- Clinton says "it's Iran and others who are threatening to develop missile technology"
- " We believe our defenses would be more effective if we cooperate," NATO chief says
- Missile defense topped the agenda at a meeting of the NATO-Russia council
- NATO has asked Russia to participate in the system, but negotiations have been at an impasse
NATO and Russia remained at odds over the alliance's plans for a missile defense system in Europe after a foreign ministers meeting in Brussels Thursday.
NATO Secretary General Anders Fogh Rasmussen said "differences remain" over the plans, but he rejected Russia's complaints that NATO was ignoring Moscow's concerns the missile defense system could be used against it.
"We listen and we have listened today," Rasmussen said after a meeting of NATO's 28 foreign ministers with Russian Foreign Minister Sergey Lavrov. "We take Russian concerns seriously."
Rasmussen's tone was softer than his comments Wednesday, when he said Russia's threats to withdraw from the START treaty and deploy ballistic missiles on its southern border to counter the missile shield were reminiscent of a confrontation of a bygone era and reflect a "fundamental misunderstanding of the West's intentions."
"We do not consider Russia an enemy," he said Thursday after the meeting. "We consider Russia a partner."
Lavrov said after the talks that NATO was unwilling to compromise
"Unfortunately our partners are not yet ready for cooperation on missile defense," he said, adding the Moscow needed "clear guarantees" the missile defense system would not target its own nuclear deterrent.
"We stand ready for dialogue provided that legitimate concerns of all parties are taken into consideration," Lavrov said. "We can find a mutually beneficial solution, we still have some time but time is running out every day."
The Obama administration and its European allies have tried to ease Russia's fears over the project by insisting that the system is directed toward countering the missile threat from the Middle East from which Russia also needs protection.
U.S. Secretary of State Hillary Clinton attempted to make that argument again following the meeting.
"We will continue to press forward on missile defense; we'll be transparent. We have explained that our system cannot and will not threaten Russia, does not affect our strategic balance with Russia," she told reporters. "No other country will be given a veto over what threats we perceive are most salient. Ballistic missiles against the territory we are pledged to protect are not coming from Russia in our assessment but from other locations. It's not directed at Russia, not about Russia; it's Iran and others who are threatening to develop missile technology."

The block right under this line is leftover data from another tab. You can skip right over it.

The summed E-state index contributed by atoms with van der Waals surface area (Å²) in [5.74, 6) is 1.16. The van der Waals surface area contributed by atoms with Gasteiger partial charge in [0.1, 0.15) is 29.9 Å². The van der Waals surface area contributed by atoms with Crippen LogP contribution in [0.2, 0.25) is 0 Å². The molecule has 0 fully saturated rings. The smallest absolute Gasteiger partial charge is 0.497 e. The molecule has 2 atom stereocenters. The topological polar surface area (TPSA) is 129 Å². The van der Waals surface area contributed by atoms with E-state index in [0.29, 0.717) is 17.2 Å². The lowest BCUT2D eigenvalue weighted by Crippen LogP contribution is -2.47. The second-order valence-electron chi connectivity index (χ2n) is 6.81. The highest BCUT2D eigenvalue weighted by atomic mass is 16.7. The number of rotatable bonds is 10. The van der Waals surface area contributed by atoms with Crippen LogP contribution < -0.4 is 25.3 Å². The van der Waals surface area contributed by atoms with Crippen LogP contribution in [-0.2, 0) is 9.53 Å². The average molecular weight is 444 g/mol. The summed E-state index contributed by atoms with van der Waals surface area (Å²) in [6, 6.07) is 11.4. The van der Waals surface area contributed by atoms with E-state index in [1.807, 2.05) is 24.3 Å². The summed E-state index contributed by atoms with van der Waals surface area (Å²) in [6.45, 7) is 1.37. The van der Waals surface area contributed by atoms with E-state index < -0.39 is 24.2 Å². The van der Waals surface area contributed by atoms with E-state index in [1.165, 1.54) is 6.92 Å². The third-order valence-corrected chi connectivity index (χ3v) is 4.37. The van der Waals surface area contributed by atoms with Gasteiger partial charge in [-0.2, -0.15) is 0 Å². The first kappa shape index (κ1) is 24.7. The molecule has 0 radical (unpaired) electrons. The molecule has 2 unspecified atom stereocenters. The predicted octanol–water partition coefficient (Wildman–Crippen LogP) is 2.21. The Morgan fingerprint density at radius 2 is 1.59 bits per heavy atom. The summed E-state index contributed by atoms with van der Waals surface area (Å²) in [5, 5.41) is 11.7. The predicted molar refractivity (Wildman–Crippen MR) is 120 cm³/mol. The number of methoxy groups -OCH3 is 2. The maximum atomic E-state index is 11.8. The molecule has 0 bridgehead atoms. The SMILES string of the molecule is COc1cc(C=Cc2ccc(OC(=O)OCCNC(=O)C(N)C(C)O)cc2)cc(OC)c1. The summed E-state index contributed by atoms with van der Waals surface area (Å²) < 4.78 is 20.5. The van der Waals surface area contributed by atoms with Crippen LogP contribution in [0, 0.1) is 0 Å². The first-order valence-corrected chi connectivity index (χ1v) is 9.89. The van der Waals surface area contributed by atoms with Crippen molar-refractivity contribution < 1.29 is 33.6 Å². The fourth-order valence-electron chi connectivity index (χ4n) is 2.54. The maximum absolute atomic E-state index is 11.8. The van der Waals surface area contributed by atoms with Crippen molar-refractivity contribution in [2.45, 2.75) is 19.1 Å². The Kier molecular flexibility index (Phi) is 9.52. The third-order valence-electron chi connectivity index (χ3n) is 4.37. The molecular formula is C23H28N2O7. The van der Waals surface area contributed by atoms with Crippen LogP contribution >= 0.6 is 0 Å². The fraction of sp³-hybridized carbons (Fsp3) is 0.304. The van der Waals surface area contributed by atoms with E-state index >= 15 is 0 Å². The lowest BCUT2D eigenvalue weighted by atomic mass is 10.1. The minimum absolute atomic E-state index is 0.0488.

Since NATO approved the U.S.-designed system at last year's summit in Lisbon, Poland, Romania, Spain and Turkey have agreed to deploy parts of it.
NATO asked Russia to participate in the system but negotiations have been deadlocked over Russia's demand for a legally binding treaty guaranteeing the shield would not be used as a deterrent to Moscow's own systems.
Rasmussen said he hoped a political agreement with Moscow could be reached before a summit between NATO and Russia in Chicago next May. That is when NATO is expected to declare an interim operational capability of the system.
Last month, Russian President Dmitry Medvedev threatened to withdraw from the START treaty on nuclear weapons reductions and deploy ballistic missiles in its exclave of Kaliningrad on its border with Europe if NATO moved ahead with the plans for missile defense.
Tensions increased last week when Dmitry Rogozin, Russia's ambassador to NATO, suggested Moscow would close transit routes that send vital supplies to troops in Afghanistan.
More than half the supplies for NATO forces in Afghanistan now arrive from Afghanistan's northern border with Russia and Central Asia. The so-called Northern Distribution Network has become even more important to the war effort in Afghanistan now that Pakistan has shut down its border crossings into Afghanistan following a U.S. air attack killed two dozen Pakistani soldiers late last month.
U.S. officials have said that Rogozin has indicated that his remarks were taken "out of context," but he has yet to clarify his remarks.
Rasmussen said such threats to close the supply routes were an "empty threat" because stabilizing Russia was "clearly in Russia's self interests."
Moscow "knows from bitter experience that instability in Afghanistan has negative repercussions in Russia as well," he said, referring to the Soviet occupation of the country in the 1990s.
Tensions remained high with Russia over comments by Hillary Clinton this week voicing "serious concerns" about recent Russia's parliamentary elections and calling for an investigation into allegations of fraud and vote-rigging. Russia's Foreign Ministry described Clinton's comments as "unacceptable" and Medvedev said Russia's political system was "none of their business."
NATO ministers also discussed Afghanistan and plans to gradually transfer security control to Afghan forces before foreign combat troops plan to withdraw by the end of 2014, as well as tensions with Pakistan over last month's attack. The United States has expressed condolences for the attack and is leading an investigation into the incident.
Rasmussen on Wednesday expressed regret for the attack and called for renewed cooperation between NATO and Pakistan in Afghanistan.
"I fully agree that at the end of the day we need a positive engagement of Pakistan if we are to ensure long-term peace and stability in Afghanistan," he said.
The NATO meeting follows Monday's conference in Bonn, Germany, where some 100 nations and international organizations pledged to keep supporting Afghanistan beyond the 2014 withdrawal.